Farmers slam proposal to use coco fund as copra price subsidy
THE militant peasant group Kilusang Magbubukid ng Pilipinas (KMP) and the newly-formed claimants movement Coco Levy Funds Ibalik sa Amin (CLAIM) thumbed down proposals by lawmakers to use the coco levy funds as price subsidy in the face of low prices of copra calling the proposal as “highly unacceptable.”
The KMP and CLAIM issued the statement after Representatives Emil Ong and Ben Evardone called on President Aquino to dip into the P70-billion coco levy fund to protect the 3.5 million coconut farmers from a collapse in copra prices and stave off a brewing social upheaval.
“Only unscrupulous traders will benefit from such proposal. It is highly unacceptable that these traders who are the main culprits in the so-called collapse of copra prices will be the ones to be subsidized by the coco levy funds. It is this proposal that will trigger social unrest,” says KMP deputy secretary general Willy Marbella.
Marbella also rejected Sen. Ralph Recto’s proposal to use the coco levy to help coconut farmers develop and modernize the coconut industry to include manufacturing coco-based products.
“Recto’s proposal, to use our money under the guise of coconut industry modernization and development, are exactly the same justification used by Marcos and Cojuangco when the coco levy funds were exacted and plundered from small coconut farmers,” Marbella said. “The so-called modernization and development of the coconut industry is for the benefit of corrupt bureaucrats and not for small coconut farmers.”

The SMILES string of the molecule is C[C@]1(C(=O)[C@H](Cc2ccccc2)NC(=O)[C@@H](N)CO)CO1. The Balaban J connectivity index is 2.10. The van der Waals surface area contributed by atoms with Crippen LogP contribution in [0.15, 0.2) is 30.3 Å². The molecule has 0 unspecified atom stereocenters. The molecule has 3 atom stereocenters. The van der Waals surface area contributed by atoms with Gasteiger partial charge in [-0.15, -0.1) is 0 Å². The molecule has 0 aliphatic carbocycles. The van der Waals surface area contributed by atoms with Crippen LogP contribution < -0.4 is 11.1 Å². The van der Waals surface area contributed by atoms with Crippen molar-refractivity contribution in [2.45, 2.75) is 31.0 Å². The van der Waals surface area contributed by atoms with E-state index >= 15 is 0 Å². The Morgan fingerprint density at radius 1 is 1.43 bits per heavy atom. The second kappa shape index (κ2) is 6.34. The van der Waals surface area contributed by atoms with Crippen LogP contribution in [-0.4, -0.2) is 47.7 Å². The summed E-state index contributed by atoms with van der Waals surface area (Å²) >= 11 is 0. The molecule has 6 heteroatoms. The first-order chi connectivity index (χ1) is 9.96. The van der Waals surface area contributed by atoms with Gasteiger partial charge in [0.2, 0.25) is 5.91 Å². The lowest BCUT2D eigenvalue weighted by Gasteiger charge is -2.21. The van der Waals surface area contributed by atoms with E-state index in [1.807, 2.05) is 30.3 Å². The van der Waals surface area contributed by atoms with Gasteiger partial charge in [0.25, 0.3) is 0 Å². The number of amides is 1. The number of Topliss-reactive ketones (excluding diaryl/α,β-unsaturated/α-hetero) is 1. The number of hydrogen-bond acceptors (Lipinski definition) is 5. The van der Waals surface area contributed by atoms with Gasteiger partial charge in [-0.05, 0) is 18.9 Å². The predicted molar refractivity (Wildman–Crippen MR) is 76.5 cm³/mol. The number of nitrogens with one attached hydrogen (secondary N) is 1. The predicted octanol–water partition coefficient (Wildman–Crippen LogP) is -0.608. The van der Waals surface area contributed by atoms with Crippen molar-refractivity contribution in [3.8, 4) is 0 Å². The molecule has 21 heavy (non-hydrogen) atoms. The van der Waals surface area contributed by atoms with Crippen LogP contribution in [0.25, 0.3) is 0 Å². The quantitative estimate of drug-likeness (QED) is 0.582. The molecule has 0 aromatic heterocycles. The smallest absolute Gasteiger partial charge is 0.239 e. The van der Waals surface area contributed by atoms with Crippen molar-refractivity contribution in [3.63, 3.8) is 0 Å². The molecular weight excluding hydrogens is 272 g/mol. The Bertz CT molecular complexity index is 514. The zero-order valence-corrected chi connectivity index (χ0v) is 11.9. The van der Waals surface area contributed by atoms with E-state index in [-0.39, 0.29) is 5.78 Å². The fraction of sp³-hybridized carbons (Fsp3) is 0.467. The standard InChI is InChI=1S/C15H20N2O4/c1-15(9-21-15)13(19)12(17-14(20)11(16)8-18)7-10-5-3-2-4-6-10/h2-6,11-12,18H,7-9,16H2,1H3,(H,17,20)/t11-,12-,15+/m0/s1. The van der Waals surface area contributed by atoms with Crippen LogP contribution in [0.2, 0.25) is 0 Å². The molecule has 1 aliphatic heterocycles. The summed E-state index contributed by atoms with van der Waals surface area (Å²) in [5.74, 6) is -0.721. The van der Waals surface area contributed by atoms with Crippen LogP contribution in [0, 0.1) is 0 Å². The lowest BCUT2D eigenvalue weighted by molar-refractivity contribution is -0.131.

Marbella, a member of CLAIM’s coordinating body, insists that “the coco levy funds should be distributed in cash and used for socio-economic projects directly managed by small coconut farmers’ organizations and cooperatives.”
Initially, the CLAIM said that “since small coconut farmers no longer have receipts and certificates, beneficiaries can present certificates of membership in small coconut farmers’ organizations and cooperatives, barangay certificates, among others. Definitely, those who have proof or evidences like receipts, certificate of stocks in oil mills and the United Coconut Planters Bank, also qualify as beneficiaries.”
“Small coconut farmers’ organizations and cooperatives can also become beneficiaries of socio-economic projects,” the CLAIM added.
Marbella said “the question of control is very crucial especially that the money is now in the hands of the Aquino government. We don’t trust the Aquino government to exercise control over the coco levy funds. The government did not even contribute a single cent on the funds.”
For her part, Mylene Santoa, spokesperson of Pinag-Isang Lakas ng mga Magsasaka sa Quezon (Piglas-Quezon), challenged lawmakers that “if they are really sincere in addressing the plight of small coconut farmers, they should move for the abolition of the resicada system, and other deductions.”
“The cash distribution of the coco levy funds would be a great help for our family especially in the face of very low copra prices and so many unjust deductions like the 15 percent resicada,” Santoa, also coordinating body member of CLAIM, said.